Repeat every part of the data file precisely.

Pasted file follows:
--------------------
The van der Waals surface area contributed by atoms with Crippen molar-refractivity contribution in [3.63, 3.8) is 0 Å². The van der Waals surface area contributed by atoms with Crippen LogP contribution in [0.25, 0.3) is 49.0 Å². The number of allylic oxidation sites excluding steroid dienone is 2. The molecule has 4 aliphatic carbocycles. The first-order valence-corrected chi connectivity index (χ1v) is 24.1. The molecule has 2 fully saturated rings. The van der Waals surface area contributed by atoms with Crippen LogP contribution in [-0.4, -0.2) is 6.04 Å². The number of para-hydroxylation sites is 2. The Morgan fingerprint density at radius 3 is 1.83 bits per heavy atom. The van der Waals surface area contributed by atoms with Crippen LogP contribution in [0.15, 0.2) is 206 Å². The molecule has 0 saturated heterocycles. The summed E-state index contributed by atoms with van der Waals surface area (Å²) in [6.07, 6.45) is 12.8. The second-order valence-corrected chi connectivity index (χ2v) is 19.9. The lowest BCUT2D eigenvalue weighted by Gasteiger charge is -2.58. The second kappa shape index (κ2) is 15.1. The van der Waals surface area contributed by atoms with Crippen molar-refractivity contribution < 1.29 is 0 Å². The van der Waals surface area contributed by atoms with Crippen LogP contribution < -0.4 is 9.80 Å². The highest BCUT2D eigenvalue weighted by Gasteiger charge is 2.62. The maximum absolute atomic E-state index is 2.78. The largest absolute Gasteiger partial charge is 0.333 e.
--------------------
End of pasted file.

The van der Waals surface area contributed by atoms with Crippen molar-refractivity contribution in [3.63, 3.8) is 0 Å². The van der Waals surface area contributed by atoms with Crippen LogP contribution in [0.25, 0.3) is 49.0 Å². The number of allylic oxidation sites excluding steroid dienone is 2. The molecule has 4 aliphatic carbocycles. The first-order valence-corrected chi connectivity index (χ1v) is 24.1. The molecule has 2 fully saturated rings. The van der Waals surface area contributed by atoms with Crippen LogP contribution in [-0.4, -0.2) is 6.04 Å². The number of para-hydroxylation sites is 2. The Morgan fingerprint density at radius 3 is 1.83 bits per heavy atom. The van der Waals surface area contributed by atoms with Crippen LogP contribution in [0.15, 0.2) is 206 Å². The molecule has 0 saturated heterocycles. The summed E-state index contributed by atoms with van der Waals surface area (Å²) in [6.07, 6.45) is 12.8. The second-order valence-corrected chi connectivity index (χ2v) is 19.9. The lowest BCUT2D eigenvalue weighted by Gasteiger charge is -2.58. The second kappa shape index (κ2) is 15.1. The van der Waals surface area contributed by atoms with Crippen molar-refractivity contribution < 1.29 is 0 Å². The van der Waals surface area contributed by atoms with Crippen LogP contribution < -0.4 is 9.80 Å². The highest BCUT2D eigenvalue weighted by Gasteiger charge is 2.62. The maximum absolute atomic E-state index is 2.78. The largest absolute Gasteiger partial charge is 0.333 e.